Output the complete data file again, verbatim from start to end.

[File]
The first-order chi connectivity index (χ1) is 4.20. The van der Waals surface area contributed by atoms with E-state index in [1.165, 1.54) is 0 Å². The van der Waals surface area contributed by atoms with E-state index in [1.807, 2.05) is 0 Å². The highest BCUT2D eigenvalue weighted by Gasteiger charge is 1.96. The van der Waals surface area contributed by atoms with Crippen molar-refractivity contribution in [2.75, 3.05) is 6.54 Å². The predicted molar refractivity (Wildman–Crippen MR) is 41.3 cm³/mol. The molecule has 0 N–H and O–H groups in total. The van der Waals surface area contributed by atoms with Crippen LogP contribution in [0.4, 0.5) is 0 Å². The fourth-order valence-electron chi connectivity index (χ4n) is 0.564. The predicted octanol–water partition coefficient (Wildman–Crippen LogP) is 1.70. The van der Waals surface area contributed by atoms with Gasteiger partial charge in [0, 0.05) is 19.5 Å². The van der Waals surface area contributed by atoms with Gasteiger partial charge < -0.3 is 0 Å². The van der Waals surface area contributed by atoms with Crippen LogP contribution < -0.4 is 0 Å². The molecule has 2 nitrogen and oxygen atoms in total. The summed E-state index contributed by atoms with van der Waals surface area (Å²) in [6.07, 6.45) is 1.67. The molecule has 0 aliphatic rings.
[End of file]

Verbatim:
The first-order chi connectivity index (χ1) is 4.20. The van der Waals surface area contributed by atoms with E-state index in [1.165, 1.54) is 0 Å². The van der Waals surface area contributed by atoms with E-state index in [1.807, 2.05) is 0 Å². The highest BCUT2D eigenvalue weighted by Gasteiger charge is 1.96. The van der Waals surface area contributed by atoms with Crippen molar-refractivity contribution in [2.75, 3.05) is 6.54 Å². The predicted molar refractivity (Wildman–Crippen MR) is 41.3 cm³/mol. The molecule has 0 N–H and O–H groups in total. The van der Waals surface area contributed by atoms with Crippen LogP contribution in [0.4, 0.5) is 0 Å². The fourth-order valence-electron chi connectivity index (χ4n) is 0.564. The predicted octanol–water partition coefficient (Wildman–Crippen LogP) is 1.70. The van der Waals surface area contributed by atoms with Gasteiger partial charge in [0, 0.05) is 19.5 Å². The van der Waals surface area contributed by atoms with Gasteiger partial charge < -0.3 is 0 Å². The van der Waals surface area contributed by atoms with Crippen LogP contribution < -0.4 is 0 Å². The molecule has 2 nitrogen and oxygen atoms in total. The summed E-state index contributed by atoms with van der Waals surface area (Å²) in [6.07, 6.45) is 1.67. The molecule has 0 aliphatic rings.